Although the upper is not 100% Dyneema, it does get extra durability since Dyneema fiber is 15 times stronger than steel and 40% stronger than aramids (synthetic fibers).

I really wish I could throw a kilo-mile on these shoes to see if the sidewalls blow out, or of the lacing system fails, but I’ll just have to assume the use of Dyneema fiber gives these shoes a longer life.

The lacing system slips through woven loops of the upper to evenly pull the shoe together and this gives you a nice feeling fit on the sides.

Unlike Nike’s Flywire that pulls on discrete sections of the shoe, the lacing system on the Slingrides gives you a more continuous section of snugness. My only gripe with the lacing system is the padded tongue.

The tongue is made of a different material than the rest of the upper so it can reduce pressure from the laces on your foot, but this different material does not smoothly attach at the base of the tongue to the upper.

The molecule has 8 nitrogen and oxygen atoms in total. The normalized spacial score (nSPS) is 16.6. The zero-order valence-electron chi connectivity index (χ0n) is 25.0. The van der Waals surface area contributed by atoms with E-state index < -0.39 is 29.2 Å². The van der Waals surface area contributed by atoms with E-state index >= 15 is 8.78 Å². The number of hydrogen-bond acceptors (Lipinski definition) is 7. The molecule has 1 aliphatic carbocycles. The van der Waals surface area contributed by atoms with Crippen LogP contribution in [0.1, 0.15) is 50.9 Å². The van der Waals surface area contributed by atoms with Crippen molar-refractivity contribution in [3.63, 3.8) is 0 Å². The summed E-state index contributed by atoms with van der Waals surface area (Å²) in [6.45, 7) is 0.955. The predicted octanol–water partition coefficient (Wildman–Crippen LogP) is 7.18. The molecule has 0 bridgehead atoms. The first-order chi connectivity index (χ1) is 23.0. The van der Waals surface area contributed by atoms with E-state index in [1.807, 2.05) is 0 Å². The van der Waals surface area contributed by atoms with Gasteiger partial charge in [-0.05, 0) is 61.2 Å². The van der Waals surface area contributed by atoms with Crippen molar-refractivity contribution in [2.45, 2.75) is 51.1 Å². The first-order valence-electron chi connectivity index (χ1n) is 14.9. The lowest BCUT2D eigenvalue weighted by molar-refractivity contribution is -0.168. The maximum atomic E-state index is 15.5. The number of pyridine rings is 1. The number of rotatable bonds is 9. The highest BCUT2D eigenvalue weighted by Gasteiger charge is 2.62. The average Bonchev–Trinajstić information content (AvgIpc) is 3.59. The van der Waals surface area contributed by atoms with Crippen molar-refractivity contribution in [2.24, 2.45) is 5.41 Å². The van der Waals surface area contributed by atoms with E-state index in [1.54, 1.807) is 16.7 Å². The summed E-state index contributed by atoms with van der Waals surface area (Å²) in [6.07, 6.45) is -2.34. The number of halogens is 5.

The base of the tongue feels like it’s slightly restricting your stride when you’re toeing off. It is just enough resistance that I’d recommend you try these shoes on a short run before buying them.

Under Armour SpeedForm Slingride Conclusions

So you like the look of these shoes and don’t run more than 30 miles a week? Get these shoes then! I’m hesitant to strongly recommend these shoes to any other group because I think the slight quirks in the upper and the loose fitting heel might bug more higher mileage runners.

Overall, I like what Under Armour has in the Slingride, but wish they utilized more of what they had on their Slingshot line of shoes in the Slingrides.

We thank the nice people at Under Armour for sending us a pair of SpeedForm Slingride to test. This did not influence the outcome of the review, written after running more than 50 miles in them.

Under Armour SpeedForm Slingride Price Comparison